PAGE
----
We started the day with a visit to the extensive and opulent City Palace complex which also houses a museum and a hotel.
The building has a couple of Sheesh Mahals with elaborate mirrors and coloured glasses on the ceiling, walls and even the floor (Thank God, it took my weight!). Another celebrated feature of the building is the grand Mor Chowk (Peacock Courtyard), with its walls covered with a dramatic glass mosaic relief of dancing peacocks.The Museum contains a wonderful collection of old Rajput weaponry including the suit of armour (along with his weapons it weighed a whopping 165 pounds!!!) worn by the most chivalrous of Rajputs, Maharana Pratap.
His equally famous horse, Chetak's battle armour has an unusual feature - a fake elephant trunk. This was designed so that in battle the enemy horses would mistake it for an elephant and get intimidated by it, while the enemy elephants would hesitate to attack a baby elephant.
From the City Palace, we visited the Jagdish Temple with its impressive archway and after lunch we saw Lake Fateh Sagar before taking a stroll at the Pratap Smarak. It's a lovely park on a hill with Maharana Pratap's imposing black statue on top and offers a lovely view. Next stop was the beautiful garden Saheliyon ki Bari with its lotus pools and delicate marble cupolas and fountains.
Sunset on Lake Pichhola
In the evening, we went to see the magnificient Lake Palace in the middle of Lake Pichhola. And what a breathtaking sight it was... the white-marbled Lake Palace seemed to float fairy-tale like in the waters of the lake.
Our guide asked us if we would like to take a leisurely boat-ride, and we jumped at the opportunity. It was an unforgettable experience and probably the most romantic evening of our lives. We cruised around, taking in the numerous ghaats (including the Gangaur Ghaat which witnesses frenzied activity during the Mewar Festival), the imposing City Palace and the city spread around the lake.
I was looking at the water turning a deep orange, when my wife tugged at my arm and whispered "Mike, just turn around verrrrry, verrrrry slowly." I did and was treated to the most glorious sunset that I had ever seen!!!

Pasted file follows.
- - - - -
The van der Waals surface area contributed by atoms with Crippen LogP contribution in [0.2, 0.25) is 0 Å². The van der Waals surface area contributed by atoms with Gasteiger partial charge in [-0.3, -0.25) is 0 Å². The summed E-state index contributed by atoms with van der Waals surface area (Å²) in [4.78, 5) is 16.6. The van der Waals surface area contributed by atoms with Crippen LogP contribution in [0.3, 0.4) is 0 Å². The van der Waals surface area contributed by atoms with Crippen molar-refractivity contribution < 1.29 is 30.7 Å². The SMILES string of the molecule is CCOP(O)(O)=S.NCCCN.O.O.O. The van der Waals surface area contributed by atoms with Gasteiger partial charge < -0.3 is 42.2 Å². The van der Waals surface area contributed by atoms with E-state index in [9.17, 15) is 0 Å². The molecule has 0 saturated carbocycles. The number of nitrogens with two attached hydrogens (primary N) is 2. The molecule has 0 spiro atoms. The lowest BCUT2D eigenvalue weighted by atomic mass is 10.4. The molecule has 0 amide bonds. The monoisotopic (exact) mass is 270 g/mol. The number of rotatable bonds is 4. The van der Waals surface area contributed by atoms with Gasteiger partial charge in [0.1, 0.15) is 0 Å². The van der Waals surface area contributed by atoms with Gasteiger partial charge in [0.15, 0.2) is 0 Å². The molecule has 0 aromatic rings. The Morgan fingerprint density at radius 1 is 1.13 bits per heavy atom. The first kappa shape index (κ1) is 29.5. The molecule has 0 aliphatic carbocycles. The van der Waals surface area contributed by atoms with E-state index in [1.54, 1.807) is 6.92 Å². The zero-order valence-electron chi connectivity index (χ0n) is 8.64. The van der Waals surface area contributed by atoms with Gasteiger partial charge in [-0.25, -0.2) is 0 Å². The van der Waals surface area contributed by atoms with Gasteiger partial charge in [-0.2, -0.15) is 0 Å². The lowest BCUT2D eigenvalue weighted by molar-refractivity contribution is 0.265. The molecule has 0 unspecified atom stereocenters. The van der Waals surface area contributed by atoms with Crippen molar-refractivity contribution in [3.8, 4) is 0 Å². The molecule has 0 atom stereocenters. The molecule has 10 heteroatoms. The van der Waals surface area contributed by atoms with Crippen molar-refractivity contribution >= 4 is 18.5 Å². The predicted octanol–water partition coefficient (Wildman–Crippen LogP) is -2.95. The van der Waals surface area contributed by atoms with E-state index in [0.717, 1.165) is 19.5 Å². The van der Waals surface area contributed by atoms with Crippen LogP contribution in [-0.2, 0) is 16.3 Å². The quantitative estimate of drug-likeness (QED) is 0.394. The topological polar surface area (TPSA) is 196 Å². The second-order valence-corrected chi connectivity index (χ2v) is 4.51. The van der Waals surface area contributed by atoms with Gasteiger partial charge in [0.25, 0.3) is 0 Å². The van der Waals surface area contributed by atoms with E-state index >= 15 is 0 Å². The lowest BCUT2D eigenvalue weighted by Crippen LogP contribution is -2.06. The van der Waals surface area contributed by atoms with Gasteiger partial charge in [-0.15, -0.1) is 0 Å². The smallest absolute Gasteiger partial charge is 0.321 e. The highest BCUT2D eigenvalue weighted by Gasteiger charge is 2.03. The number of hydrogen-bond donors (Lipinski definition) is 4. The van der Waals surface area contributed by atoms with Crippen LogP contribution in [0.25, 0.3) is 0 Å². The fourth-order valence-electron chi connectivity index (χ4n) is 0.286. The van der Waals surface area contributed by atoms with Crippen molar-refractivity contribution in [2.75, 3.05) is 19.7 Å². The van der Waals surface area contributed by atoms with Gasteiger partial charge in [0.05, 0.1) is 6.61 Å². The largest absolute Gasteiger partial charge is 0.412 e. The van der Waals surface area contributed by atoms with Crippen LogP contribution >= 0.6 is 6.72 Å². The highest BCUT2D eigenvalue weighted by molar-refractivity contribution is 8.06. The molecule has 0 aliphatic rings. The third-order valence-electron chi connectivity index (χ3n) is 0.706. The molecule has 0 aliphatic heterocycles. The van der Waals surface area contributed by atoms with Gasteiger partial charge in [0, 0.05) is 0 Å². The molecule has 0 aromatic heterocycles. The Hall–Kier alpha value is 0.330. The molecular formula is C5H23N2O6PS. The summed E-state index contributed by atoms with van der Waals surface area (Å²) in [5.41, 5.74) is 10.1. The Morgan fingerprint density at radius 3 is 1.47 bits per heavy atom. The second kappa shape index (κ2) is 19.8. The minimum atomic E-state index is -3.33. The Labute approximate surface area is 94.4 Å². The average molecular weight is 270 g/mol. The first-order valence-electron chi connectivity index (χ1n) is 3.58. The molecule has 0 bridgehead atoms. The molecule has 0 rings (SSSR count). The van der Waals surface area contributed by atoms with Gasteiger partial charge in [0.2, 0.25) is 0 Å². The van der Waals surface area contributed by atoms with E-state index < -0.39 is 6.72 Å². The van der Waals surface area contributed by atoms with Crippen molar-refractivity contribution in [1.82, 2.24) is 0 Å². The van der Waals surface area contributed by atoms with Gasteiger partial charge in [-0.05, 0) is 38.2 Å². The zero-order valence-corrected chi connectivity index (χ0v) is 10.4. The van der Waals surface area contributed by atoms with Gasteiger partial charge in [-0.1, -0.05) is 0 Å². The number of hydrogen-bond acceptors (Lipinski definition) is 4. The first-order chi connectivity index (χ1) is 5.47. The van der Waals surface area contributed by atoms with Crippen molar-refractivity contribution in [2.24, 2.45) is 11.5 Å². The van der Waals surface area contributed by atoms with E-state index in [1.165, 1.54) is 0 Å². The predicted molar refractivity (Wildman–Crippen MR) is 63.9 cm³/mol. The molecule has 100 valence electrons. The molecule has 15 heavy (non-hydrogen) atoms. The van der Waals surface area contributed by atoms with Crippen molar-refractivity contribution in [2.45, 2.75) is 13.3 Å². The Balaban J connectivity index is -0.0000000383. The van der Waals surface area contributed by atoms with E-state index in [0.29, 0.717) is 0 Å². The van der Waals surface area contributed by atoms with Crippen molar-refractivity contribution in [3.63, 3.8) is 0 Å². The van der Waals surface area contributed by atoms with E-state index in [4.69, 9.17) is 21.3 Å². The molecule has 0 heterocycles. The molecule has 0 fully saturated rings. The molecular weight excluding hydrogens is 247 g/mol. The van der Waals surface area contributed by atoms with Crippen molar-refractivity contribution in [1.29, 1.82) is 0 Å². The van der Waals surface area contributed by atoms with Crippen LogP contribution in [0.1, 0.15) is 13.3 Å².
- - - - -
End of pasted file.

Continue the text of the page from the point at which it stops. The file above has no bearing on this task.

We had a candle-light dinner in the charming Lake Palace (now a luxury hotel) and then took the boat back to the city. Little wonder that the Lake City of Udaipur is fondly referred to as "Venice of the East".
Udaipur's labyrinthine streets have some fascinating bazaars and we browsed through them in the morning - Small shops selling the tie-and-dye fabrics which the city is famed for, particularly the leharia (wave-patterned) ones which are, perhaps naturally associated with this city of lakes. Other good buys include Udaipur's brightly coloured folk toys,pichwais, miniature paintings, ornamental swords, enamel jewellery and terracottas from the nearby village of Molela.
We had lunch at the Gallery restaurant and then went to Shilpgram, an interesting "living ethnographic museum" that gives a superb insight into rural Rajasthan. Spread out on a hillock, it has village huts of various regions furnished with traditional household items. One can also sit and watch how different craft items are made.
In the evening, we went to the Bhartiya Lok Kala Mandal Museum on folk object and pieces and enjoyed a cultural dance show there.
Full day excursion to see the heroic Chittaurgarh Fort
Full Day excursion to the temples of Nagda, Eklingji and Nathdwara
Half day excursion to witness the site of the bloody battle of Haldighati